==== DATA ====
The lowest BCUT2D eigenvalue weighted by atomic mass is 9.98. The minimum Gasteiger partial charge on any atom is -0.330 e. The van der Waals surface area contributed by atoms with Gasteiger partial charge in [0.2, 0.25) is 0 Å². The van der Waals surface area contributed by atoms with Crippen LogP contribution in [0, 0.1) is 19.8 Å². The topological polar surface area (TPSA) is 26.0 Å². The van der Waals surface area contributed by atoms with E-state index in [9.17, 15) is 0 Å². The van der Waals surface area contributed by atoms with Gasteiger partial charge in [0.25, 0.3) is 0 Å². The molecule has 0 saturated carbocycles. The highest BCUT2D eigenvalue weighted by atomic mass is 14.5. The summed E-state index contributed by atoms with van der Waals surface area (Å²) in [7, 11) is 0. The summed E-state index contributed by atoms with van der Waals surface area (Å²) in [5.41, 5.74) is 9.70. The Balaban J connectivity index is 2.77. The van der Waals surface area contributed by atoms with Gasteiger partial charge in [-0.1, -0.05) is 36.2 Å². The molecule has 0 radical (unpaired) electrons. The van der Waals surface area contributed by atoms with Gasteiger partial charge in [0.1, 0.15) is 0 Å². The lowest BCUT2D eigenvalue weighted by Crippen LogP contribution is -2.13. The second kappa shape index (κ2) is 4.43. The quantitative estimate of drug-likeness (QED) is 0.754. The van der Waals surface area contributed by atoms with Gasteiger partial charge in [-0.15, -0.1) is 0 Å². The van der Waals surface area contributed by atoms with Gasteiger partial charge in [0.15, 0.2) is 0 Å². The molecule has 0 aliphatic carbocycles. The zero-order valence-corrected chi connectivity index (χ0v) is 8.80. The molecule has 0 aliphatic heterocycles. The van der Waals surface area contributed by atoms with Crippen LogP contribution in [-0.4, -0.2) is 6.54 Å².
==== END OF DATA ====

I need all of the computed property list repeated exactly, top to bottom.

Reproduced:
The lowest BCUT2D eigenvalue weighted by atomic mass is 9.98. The minimum Gasteiger partial charge on any atom is -0.330 e. The van der Waals surface area contributed by atoms with Gasteiger partial charge in [0.2, 0.25) is 0 Å². The van der Waals surface area contributed by atoms with Crippen LogP contribution in [0, 0.1) is 19.8 Å². The topological polar surface area (TPSA) is 26.0 Å². The van der Waals surface area contributed by atoms with E-state index in [9.17, 15) is 0 Å². The van der Waals surface area contributed by atoms with Gasteiger partial charge in [0.25, 0.3) is 0 Å². The molecule has 0 saturated carbocycles. The highest BCUT2D eigenvalue weighted by atomic mass is 14.5. The summed E-state index contributed by atoms with van der Waals surface area (Å²) in [7, 11) is 0. The summed E-state index contributed by atoms with van der Waals surface area (Å²) in [5.41, 5.74) is 9.70. The Balaban J connectivity index is 2.77. The van der Waals surface area contributed by atoms with Gasteiger partial charge in [-0.1, -0.05) is 36.2 Å². The molecule has 0 radical (unpaired) electrons. The van der Waals surface area contributed by atoms with Gasteiger partial charge in [0.1, 0.15) is 0 Å². The lowest BCUT2D eigenvalue weighted by Crippen LogP contribution is -2.13. The second kappa shape index (κ2) is 4.43. The quantitative estimate of drug-likeness (QED) is 0.754. The van der Waals surface area contributed by atoms with Gasteiger partial charge in [-0.15, -0.1) is 0 Å². The van der Waals surface area contributed by atoms with Gasteiger partial charge in [0.15, 0.2) is 0 Å². The molecule has 0 aliphatic carbocycles. The zero-order valence-corrected chi connectivity index (χ0v) is 8.80. The molecule has 0 aliphatic heterocycles. The van der Waals surface area contributed by atoms with Crippen LogP contribution in [-0.4, -0.2) is 6.54 Å².